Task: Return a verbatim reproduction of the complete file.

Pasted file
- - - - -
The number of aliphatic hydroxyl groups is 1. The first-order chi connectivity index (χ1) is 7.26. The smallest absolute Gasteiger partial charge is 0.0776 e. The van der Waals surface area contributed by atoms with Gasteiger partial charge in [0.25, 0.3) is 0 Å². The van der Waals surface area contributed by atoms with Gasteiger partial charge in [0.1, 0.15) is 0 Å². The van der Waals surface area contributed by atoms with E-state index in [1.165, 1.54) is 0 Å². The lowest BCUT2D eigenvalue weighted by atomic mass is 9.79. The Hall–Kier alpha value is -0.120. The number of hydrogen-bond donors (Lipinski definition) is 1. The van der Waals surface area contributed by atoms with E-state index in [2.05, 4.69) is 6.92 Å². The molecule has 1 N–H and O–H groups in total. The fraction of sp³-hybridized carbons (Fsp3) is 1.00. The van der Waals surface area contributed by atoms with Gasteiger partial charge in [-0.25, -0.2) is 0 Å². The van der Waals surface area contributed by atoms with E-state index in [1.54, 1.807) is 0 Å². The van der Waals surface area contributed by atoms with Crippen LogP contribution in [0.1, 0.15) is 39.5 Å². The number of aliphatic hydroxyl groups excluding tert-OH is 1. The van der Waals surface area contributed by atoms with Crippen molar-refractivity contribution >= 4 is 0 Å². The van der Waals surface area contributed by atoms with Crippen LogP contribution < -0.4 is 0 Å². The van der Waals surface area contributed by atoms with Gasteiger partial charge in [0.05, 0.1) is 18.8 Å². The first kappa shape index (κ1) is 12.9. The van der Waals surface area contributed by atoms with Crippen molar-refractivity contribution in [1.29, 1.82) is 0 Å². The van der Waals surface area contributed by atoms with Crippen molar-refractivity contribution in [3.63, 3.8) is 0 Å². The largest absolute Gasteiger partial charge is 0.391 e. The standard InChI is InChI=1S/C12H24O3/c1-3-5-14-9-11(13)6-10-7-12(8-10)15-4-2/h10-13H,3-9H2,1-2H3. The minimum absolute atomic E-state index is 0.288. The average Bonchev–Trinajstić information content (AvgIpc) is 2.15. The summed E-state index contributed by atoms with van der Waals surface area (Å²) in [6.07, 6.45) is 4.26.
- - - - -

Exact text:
The number of aliphatic hydroxyl groups is 1. The first-order chi connectivity index (χ1) is 7.26. The smallest absolute Gasteiger partial charge is 0.0776 e. The van der Waals surface area contributed by atoms with Gasteiger partial charge in [0.25, 0.3) is 0 Å². The van der Waals surface area contributed by atoms with Gasteiger partial charge in [0.1, 0.15) is 0 Å². The van der Waals surface area contributed by atoms with E-state index in [1.165, 1.54) is 0 Å². The lowest BCUT2D eigenvalue weighted by atomic mass is 9.79. The Hall–Kier alpha value is -0.120. The number of hydrogen-bond donors (Lipinski definition) is 1. The van der Waals surface area contributed by atoms with E-state index in [2.05, 4.69) is 6.92 Å². The molecule has 1 N–H and O–H groups in total. The fraction of sp³-hybridized carbons (Fsp3) is 1.00. The van der Waals surface area contributed by atoms with Gasteiger partial charge in [-0.25, -0.2) is 0 Å². The van der Waals surface area contributed by atoms with E-state index in [1.54, 1.807) is 0 Å². The van der Waals surface area contributed by atoms with Crippen LogP contribution in [0.1, 0.15) is 39.5 Å². The number of aliphatic hydroxyl groups excluding tert-OH is 1. The van der Waals surface area contributed by atoms with Crippen molar-refractivity contribution >= 4 is 0 Å². The van der Waals surface area contributed by atoms with Crippen LogP contribution < -0.4 is 0 Å². The van der Waals surface area contributed by atoms with Gasteiger partial charge in [0.05, 0.1) is 18.8 Å². The first kappa shape index (κ1) is 12.9. The van der Waals surface area contributed by atoms with Crippen molar-refractivity contribution in [1.29, 1.82) is 0 Å². The van der Waals surface area contributed by atoms with Crippen molar-refractivity contribution in [3.63, 3.8) is 0 Å². The largest absolute Gasteiger partial charge is 0.391 e. The standard InChI is InChI=1S/C12H24O3/c1-3-5-14-9-11(13)6-10-7-12(8-10)15-4-2/h10-13H,3-9H2,1-2H3. The minimum absolute atomic E-state index is 0.288. The average Bonchev–Trinajstić information content (AvgIpc) is 2.15. The summed E-state index contributed by atoms with van der Waals surface area (Å²) in [6.07, 6.45) is 4.26.